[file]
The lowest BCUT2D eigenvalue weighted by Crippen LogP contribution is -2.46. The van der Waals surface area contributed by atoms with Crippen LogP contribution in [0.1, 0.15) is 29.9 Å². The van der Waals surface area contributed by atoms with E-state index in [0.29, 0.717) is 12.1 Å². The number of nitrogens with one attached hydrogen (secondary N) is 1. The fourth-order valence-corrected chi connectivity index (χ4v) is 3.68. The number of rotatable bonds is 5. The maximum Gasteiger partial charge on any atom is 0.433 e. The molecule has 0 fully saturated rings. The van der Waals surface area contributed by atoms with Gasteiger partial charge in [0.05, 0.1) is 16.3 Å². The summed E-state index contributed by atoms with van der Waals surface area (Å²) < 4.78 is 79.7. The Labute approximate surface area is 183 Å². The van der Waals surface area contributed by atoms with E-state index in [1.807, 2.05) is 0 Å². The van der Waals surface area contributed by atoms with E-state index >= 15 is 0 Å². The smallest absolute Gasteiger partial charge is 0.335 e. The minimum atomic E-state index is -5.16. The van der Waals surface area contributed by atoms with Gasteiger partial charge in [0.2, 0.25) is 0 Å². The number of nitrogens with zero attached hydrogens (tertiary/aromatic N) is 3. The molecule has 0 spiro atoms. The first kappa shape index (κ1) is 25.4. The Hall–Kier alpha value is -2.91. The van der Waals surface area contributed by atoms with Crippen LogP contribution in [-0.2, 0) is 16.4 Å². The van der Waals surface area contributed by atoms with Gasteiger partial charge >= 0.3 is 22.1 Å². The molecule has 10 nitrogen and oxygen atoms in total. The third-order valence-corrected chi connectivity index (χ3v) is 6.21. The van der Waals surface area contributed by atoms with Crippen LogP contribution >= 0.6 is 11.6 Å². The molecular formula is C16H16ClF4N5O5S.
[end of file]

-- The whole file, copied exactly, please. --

The lowest BCUT2D eigenvalue weighted by Crippen LogP contribution is -2.46. The van der Waals surface area contributed by atoms with Crippen LogP contribution in [0.1, 0.15) is 29.9 Å². The van der Waals surface area contributed by atoms with E-state index in [0.29, 0.717) is 12.1 Å². The number of nitrogens with one attached hydrogen (secondary N) is 1. The fourth-order valence-corrected chi connectivity index (χ4v) is 3.68. The number of rotatable bonds is 5. The maximum Gasteiger partial charge on any atom is 0.433 e. The molecule has 0 fully saturated rings. The van der Waals surface area contributed by atoms with Gasteiger partial charge in [0.05, 0.1) is 16.3 Å². The summed E-state index contributed by atoms with van der Waals surface area (Å²) < 4.78 is 79.7. The Labute approximate surface area is 183 Å². The van der Waals surface area contributed by atoms with E-state index in [1.807, 2.05) is 0 Å². The van der Waals surface area contributed by atoms with E-state index >= 15 is 0 Å². The smallest absolute Gasteiger partial charge is 0.335 e. The minimum atomic E-state index is -5.16. The van der Waals surface area contributed by atoms with Gasteiger partial charge in [0.2, 0.25) is 0 Å². The number of nitrogens with zero attached hydrogens (tertiary/aromatic N) is 3. The molecule has 0 spiro atoms. The first kappa shape index (κ1) is 25.4. The Hall–Kier alpha value is -2.91. The van der Waals surface area contributed by atoms with Crippen LogP contribution in [-0.2, 0) is 16.4 Å². The van der Waals surface area contributed by atoms with Gasteiger partial charge >= 0.3 is 22.1 Å². The molecule has 10 nitrogen and oxygen atoms in total. The third-order valence-corrected chi connectivity index (χ3v) is 6.21. The van der Waals surface area contributed by atoms with Crippen LogP contribution >= 0.6 is 11.6 Å². The molecular formula is C16H16ClF4N5O5S.